Watch an asteroid approach a star and block its light, all in a fraction of a second.

Have you ever seen a stellar occultation? If not, Jennifer West, Ian Cameron (University of Manitoba, Canada), and Jay Anderson (Royal Astronomical Society of Canada) shares their excellent video of asteroid Juno as it occults the 7th-magnitude star SAO 117176 in Hydra on November 19th, at 6:50 UT.

West writes: “Early this morning, our team observed the 9th-magnitude asteroid Juno as it occulted SAO 117176 (HIP 43357) from the Glenlea Astronomical Observatory in Manitoba, Canada. Manitoba was the only location in North America where the event was visible under clear skies. We recorded the entire event using the observatory’s 16-inch telescope and an Apogee AP47 CCD camera. The entire occultation lasted approximately 20 seconds, though our time-lapse sequence has been sped up about 20 times real speed. Watch it here (actual occultation occurs around 0:35):

Their excellent work really gives viewers a feel for how quickly an occultation “blinks out” a star; nearly all stars appear as a tiny pin-prick of light as seen from Earth, so they take a fraction of a second to disappear behind an occulting object in our solar system. Reappearance is just as abrupt.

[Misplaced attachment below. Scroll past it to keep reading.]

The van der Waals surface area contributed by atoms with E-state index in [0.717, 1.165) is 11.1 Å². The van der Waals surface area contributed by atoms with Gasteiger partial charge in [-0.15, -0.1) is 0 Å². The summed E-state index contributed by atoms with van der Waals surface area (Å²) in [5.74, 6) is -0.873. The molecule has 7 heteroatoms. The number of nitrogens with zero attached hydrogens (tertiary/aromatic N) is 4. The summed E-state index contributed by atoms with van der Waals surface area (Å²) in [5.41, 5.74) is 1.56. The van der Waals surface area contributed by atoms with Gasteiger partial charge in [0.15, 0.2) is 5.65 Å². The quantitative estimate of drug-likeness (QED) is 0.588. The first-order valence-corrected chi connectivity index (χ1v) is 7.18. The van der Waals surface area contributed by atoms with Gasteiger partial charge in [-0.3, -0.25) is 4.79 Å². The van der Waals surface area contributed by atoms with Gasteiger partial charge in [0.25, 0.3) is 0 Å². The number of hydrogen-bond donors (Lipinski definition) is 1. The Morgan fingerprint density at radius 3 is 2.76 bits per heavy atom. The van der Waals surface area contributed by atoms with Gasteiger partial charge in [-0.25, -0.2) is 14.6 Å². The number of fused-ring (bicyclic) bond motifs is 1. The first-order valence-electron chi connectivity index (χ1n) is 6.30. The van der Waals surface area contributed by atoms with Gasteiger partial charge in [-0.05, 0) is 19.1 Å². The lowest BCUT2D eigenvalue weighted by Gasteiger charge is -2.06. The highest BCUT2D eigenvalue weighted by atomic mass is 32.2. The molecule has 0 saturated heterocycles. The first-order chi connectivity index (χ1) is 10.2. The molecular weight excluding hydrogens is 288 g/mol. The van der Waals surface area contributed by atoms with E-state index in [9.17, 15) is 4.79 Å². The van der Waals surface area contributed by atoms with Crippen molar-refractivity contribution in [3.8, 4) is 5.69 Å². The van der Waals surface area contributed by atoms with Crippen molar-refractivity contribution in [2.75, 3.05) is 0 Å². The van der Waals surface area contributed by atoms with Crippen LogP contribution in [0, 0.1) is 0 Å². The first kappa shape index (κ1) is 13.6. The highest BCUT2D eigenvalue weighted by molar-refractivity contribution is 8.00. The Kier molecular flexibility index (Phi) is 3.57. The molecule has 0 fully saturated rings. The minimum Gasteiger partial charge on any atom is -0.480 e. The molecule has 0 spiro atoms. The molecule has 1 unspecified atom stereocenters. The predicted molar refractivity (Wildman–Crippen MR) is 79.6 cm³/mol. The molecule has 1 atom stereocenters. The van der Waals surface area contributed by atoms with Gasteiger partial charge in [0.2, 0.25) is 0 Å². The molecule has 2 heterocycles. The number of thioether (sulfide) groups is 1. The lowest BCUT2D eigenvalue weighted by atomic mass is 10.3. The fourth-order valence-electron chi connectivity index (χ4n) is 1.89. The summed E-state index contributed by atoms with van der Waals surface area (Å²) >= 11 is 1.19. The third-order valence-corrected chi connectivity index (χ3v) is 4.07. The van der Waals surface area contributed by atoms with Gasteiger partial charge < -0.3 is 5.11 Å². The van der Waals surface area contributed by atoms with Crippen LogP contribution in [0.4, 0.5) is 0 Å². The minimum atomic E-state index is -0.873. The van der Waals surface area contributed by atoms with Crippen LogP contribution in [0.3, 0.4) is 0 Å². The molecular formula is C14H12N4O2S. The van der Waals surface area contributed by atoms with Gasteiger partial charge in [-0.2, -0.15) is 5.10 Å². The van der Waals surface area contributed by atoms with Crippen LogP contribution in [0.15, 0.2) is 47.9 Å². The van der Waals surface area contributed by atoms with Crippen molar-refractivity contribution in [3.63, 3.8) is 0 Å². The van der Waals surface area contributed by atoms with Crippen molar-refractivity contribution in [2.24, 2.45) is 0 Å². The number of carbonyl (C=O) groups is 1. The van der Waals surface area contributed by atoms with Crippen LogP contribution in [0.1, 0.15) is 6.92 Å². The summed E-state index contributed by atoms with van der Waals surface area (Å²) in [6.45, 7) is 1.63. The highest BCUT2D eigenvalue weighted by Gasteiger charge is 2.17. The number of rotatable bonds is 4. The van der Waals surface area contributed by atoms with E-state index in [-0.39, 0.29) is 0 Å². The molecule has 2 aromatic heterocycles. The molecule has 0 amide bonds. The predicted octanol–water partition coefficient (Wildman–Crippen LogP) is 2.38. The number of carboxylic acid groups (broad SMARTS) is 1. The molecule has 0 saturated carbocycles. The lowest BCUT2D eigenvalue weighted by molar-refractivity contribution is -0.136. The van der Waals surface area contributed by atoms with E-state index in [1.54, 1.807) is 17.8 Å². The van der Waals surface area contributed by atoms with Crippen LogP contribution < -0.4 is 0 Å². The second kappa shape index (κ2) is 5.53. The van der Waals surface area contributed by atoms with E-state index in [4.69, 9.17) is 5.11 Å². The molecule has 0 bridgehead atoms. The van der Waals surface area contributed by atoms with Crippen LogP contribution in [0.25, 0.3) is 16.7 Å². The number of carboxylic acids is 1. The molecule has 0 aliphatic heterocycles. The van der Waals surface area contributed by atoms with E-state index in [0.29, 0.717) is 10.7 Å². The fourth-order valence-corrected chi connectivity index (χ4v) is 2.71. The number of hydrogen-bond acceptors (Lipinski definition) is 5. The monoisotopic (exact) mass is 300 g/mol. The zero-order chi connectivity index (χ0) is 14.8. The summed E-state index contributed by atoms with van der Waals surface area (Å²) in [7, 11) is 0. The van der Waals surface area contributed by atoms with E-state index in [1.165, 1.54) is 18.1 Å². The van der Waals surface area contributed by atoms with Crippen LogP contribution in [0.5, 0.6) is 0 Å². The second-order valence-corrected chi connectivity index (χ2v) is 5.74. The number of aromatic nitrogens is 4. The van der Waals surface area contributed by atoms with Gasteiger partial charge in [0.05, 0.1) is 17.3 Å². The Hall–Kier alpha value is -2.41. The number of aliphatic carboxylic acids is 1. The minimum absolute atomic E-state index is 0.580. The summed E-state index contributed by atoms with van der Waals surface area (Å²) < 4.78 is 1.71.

Occultations are fun to observe, and good science can be had by recording the event. Precise timing of the disappearance and reappearance of the star from multiple locations help astronomers build an accurate shape profile of the asteroid. And in rare cases, tiny moons of these larger asteroids have been discovered during occultations when the star unexpectedly winked out twice.

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Image of TVR


November 28, 2014 at 5:34 pm

Very cool to have it on video. I still consider witnessing the 372 Palma & 32 Lyncis occultation in January 2007 my "greatest observation achievement" considering how rare it is and how few people observed the event.

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Image of Randall Osczevski

Randall Osczevski

November 29, 2014 at 4:25 pm

Interesting how, as Juno occults the star, a diminished intensity image of the star whips around Juno in a clockwise direction. It then appears below where its image used to be. Did someone bump the telescope at that exact moment, or is there some other explanation?

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